John de Boer is Managing Director of SecDev Group. He was formerly a Senior Policy Adviser with the UNU Centre for Policy Research (UNU CPR). Mr. de Boer is an expert on development, humanitarian, and security challenges in situations of conflict and violence. At UNU-CPR he leads research that identifies and responds to the multiple dimensions of vulnerability in urban contexts. This includes research that tackles specific challenges related to urban violence, urban disaster, and organized crime.
Prior to joining UNU-CPR, Mr. de Boer was the Program Leader for Governance, Security, and Justice at the International Development Research Centre in Canada. He has also worked at the Canadian International Development Agency where he served on the Afghanistan and Pakistan Task Force and with the Agency’s Office for Democratic Governance. He is a Research Associate with the Asia-Pacific Journal: Japan Focus, and a Fellow in Diplomatic Affairs at the University of San Francisco’s Center for the Pacific Rim. He has been a Postdoctoral Fellow at Stanford University and has taught at the University of California, Berkeley. Mr. de Boer holds a PhD in Area Studies from the University of Tokyo.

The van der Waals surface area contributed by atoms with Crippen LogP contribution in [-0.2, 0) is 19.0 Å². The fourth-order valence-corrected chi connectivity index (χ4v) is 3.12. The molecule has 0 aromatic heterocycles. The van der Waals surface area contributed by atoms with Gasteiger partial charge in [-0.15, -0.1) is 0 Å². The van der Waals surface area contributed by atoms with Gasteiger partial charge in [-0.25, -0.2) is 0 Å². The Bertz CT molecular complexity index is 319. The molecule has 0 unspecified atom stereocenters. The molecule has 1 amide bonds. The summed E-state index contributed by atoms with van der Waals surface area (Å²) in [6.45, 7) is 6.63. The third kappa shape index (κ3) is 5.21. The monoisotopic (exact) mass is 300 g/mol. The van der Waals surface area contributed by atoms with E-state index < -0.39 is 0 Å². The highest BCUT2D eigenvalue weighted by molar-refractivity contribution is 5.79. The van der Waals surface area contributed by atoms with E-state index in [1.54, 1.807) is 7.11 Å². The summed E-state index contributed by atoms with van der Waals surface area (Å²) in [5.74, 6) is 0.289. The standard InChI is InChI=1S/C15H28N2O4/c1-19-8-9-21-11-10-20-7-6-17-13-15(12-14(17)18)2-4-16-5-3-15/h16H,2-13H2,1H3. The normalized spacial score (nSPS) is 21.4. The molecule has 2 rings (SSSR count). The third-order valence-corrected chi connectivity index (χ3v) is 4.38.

James Bosworth is the founder of Hxagon, a start-up consulting and technology company providing predictive analysis in emerging markets. He helps clients identify risks to their investments and assess the probabilities of those risks. He also assists clients identify potential high-return investments in emerging markets that are undervalued.
Bosworth was previously CEO at Southern Pulse, a company providing on-the-ground reporting for the private sector in Latin America and the Caribbean. There, he helped clients understand the neighborhood-level security environment, analyzed national and local political trends, and directed investigations into networks of corruption and organized crime around the hemisphere.